(Tyler Durden) A powerful 8.2-magnitude earthquake detected in the Gulf of Alaska has triggered tsunami warnings in Alaska and tsunami watches across several Western states through British Columbia all the way down to San Diego…
by Tyler Durden, January 23rd, 2018
Earthquake watches are also in effect for Hawaii
“Based on all available data a tsunami may have been generated by this earthquake that could be destructive on coastal areas even far from the epicenter,” the Pacific Tsunami Warning Center said.
The earthquake struck about 175 miles southeast of Kodiak, Alaska, shortly after midnight in Alaska local time, according to preliminary figures from the United States Geological Survey. The quake had a depth of about 6 miles, according to USGS. That depth, meteorologists pointed out, is relatively shallow, raising the risk of dangerous tsunamis in Alaska.
In Kodiak, first responders drove through the streets warning residents to “evacuate immediately”…
Tsunami waves move surprisingly quickly, one meteorologist said, point to the following graphic.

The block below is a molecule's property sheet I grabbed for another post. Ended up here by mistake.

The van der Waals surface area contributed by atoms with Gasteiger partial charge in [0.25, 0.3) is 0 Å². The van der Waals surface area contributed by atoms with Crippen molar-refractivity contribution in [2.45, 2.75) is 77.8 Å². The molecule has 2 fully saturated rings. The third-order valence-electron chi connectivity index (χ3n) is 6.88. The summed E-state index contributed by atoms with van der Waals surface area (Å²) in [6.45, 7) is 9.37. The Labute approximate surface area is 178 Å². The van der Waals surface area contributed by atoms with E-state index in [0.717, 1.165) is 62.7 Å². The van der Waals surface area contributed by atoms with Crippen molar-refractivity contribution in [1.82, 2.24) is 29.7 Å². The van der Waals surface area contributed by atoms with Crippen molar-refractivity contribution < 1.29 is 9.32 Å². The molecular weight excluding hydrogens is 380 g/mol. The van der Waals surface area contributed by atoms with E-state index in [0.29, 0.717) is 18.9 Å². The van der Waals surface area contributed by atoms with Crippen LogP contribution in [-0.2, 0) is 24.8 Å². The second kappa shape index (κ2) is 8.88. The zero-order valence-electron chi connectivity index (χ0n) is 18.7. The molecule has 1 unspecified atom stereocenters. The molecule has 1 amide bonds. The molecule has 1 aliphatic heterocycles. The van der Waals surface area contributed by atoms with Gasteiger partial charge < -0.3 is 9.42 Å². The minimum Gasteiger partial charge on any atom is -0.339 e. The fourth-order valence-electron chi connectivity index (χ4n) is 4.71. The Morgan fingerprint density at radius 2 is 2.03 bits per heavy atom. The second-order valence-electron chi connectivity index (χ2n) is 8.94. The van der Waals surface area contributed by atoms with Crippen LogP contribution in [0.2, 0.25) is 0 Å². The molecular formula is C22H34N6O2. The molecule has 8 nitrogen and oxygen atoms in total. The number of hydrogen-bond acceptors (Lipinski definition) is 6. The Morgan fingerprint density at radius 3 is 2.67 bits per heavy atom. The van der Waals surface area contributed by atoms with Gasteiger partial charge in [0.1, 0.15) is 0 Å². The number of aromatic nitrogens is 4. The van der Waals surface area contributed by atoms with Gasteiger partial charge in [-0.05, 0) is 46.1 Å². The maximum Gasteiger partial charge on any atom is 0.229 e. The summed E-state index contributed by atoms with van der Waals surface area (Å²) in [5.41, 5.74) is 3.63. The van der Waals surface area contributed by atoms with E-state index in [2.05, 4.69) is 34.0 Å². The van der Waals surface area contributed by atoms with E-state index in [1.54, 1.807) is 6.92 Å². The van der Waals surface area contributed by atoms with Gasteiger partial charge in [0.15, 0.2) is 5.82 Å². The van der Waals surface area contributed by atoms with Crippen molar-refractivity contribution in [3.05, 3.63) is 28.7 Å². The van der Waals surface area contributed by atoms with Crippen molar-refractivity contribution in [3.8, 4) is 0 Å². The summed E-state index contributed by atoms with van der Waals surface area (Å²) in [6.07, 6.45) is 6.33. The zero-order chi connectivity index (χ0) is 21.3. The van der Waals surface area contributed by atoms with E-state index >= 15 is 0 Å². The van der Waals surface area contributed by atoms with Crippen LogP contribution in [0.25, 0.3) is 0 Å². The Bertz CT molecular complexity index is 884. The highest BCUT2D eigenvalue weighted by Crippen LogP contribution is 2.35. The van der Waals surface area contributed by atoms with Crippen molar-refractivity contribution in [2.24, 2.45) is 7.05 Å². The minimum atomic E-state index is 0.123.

Tue Jan 23 10:07:47 UTC 2018 event picture pic.twitter.com/qeKKqFTysB
— NWS Tsunami Alerts (@NWS_NTWC) January 23, 2018
The U.S. Geologic Survey gave a preliminary magnitude of 7.9, while the National Weather Service put the final magnitude at 8.2.
In its warnings, USGS stated: “If you are in a tsunami warning area: Evacuate inland or to higher ground above and beyond designated tsunami hazard zones or move to an upper floor of a multi-story building depending on your situation.
“If you are in a tsunami watch area: Prepare to take action and stay alert for further information.”
“If you’re on the beach and the tide suddenly goes out, head inland immediately.”
Nathaniel Moore was on a boat docked in Kodiak when he felt the ground “shake really good for a minute.” He said the fishing vessel’s crew got off the boat after the earthquake to head for higher ground amid the tsunami warning.
“The whole town is evacuating,” he told CNN early Tuesday.
Heather Rand, who was in Anchorage, Alaska, told CNN that the earthquake “was a slow roller, so it was felt for at least a minute before the real rolling started. Nothing fell off the walls and I didn’t have to wake my kiddo.”
She said it felt like the longest earthquake she had ever experienced.
“It was a very long, slow build up. Creepy, more than anything. Definitely the longest, and I was born here,” Rand said. She reported no damage besides cracks in the drywall.
Waves should be reaching the Alaska shoreline in an hour or so, meteorologists said.
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